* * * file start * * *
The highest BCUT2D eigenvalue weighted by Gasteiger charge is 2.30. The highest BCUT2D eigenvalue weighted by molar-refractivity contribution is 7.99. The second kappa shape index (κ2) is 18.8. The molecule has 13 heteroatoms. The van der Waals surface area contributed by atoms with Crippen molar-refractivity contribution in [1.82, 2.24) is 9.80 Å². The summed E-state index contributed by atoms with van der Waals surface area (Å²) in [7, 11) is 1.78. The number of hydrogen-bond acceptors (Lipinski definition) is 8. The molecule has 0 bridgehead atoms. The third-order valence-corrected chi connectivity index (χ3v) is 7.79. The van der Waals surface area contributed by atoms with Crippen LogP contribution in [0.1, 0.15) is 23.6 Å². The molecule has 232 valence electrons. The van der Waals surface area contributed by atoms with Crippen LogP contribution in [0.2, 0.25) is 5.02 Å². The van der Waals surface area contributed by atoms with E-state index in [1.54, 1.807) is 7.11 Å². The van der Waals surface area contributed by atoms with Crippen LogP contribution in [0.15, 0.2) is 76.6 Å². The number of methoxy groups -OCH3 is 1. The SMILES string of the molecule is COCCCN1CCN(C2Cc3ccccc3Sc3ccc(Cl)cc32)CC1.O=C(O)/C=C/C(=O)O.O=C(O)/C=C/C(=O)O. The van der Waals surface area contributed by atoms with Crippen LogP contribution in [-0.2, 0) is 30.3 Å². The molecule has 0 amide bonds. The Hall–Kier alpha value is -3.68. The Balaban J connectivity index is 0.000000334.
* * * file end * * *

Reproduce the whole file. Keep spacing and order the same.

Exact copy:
The highest BCUT2D eigenvalue weighted by Gasteiger charge is 2.30. The highest BCUT2D eigenvalue weighted by molar-refractivity contribution is 7.99. The second kappa shape index (κ2) is 18.8. The molecule has 13 heteroatoms. The van der Waals surface area contributed by atoms with Crippen molar-refractivity contribution in [1.82, 2.24) is 9.80 Å². The summed E-state index contributed by atoms with van der Waals surface area (Å²) in [7, 11) is 1.78. The number of hydrogen-bond acceptors (Lipinski definition) is 8. The molecule has 0 bridgehead atoms. The third-order valence-corrected chi connectivity index (χ3v) is 7.79. The van der Waals surface area contributed by atoms with Crippen LogP contribution in [0.1, 0.15) is 23.6 Å². The molecule has 232 valence electrons. The van der Waals surface area contributed by atoms with Crippen LogP contribution in [0.2, 0.25) is 5.02 Å². The van der Waals surface area contributed by atoms with E-state index in [1.54, 1.807) is 7.11 Å². The van der Waals surface area contributed by atoms with Crippen LogP contribution in [0.15, 0.2) is 76.6 Å². The number of methoxy groups -OCH3 is 1. The SMILES string of the molecule is COCCCN1CCN(C2Cc3ccccc3Sc3ccc(Cl)cc32)CC1.O=C(O)/C=C/C(=O)O.O=C(O)/C=C/C(=O)O. The van der Waals surface area contributed by atoms with Crippen LogP contribution in [-0.2, 0) is 30.3 Å². The molecule has 0 amide bonds. The Hall–Kier alpha value is -3.68. The Balaban J connectivity index is 0.000000334.